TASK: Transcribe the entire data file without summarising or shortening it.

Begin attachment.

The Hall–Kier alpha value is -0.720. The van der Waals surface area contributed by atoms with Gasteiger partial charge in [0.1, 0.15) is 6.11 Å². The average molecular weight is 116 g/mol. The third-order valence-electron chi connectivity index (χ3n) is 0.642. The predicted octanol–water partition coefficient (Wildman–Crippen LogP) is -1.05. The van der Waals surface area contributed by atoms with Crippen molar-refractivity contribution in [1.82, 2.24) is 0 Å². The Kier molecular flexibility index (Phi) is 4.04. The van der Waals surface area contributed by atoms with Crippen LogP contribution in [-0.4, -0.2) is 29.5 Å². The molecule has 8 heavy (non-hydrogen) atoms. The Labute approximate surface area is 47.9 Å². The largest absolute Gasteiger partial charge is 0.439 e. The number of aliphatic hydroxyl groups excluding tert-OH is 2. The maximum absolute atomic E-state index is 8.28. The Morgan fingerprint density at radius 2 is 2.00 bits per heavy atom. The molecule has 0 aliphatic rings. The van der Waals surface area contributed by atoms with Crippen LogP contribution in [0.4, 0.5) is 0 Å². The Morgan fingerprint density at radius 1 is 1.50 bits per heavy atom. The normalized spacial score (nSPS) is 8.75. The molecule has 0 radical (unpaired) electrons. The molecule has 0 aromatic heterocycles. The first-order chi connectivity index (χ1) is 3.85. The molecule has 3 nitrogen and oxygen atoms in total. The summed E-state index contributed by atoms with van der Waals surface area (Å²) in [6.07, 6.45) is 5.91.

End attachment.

The Hall–Kier alpha value is -0.720. The van der Waals surface area contributed by atoms with Gasteiger partial charge in [0.1, 0.15) is 6.11 Å². The average molecular weight is 116 g/mol. The third-order valence-electron chi connectivity index (χ3n) is 0.642. The predicted octanol–water partition coefficient (Wildman–Crippen LogP) is -1.05. The van der Waals surface area contributed by atoms with Crippen molar-refractivity contribution in [1.82, 2.24) is 0 Å². The Kier molecular flexibility index (Phi) is 4.04. The van der Waals surface area contributed by atoms with Crippen LogP contribution in [-0.4, -0.2) is 29.5 Å². The molecule has 8 heavy (non-hydrogen) atoms. The Labute approximate surface area is 47.9 Å². The largest absolute Gasteiger partial charge is 0.439 e. The number of aliphatic hydroxyl groups excluding tert-OH is 2. The maximum absolute atomic E-state index is 8.28. The Morgan fingerprint density at radius 2 is 2.00 bits per heavy atom. The molecule has 0 aliphatic rings. The van der Waals surface area contributed by atoms with Crippen LogP contribution in [0.4, 0.5) is 0 Å². The Morgan fingerprint density at radius 1 is 1.50 bits per heavy atom. The normalized spacial score (nSPS) is 8.75. The molecule has 0 radical (unpaired) electrons. The molecule has 0 aromatic heterocycles. The first-order chi connectivity index (χ1) is 3.85. The molecule has 3 nitrogen and oxygen atoms in total. The summed E-state index contributed by atoms with van der Waals surface area (Å²) in [6.07, 6.45) is 5.91.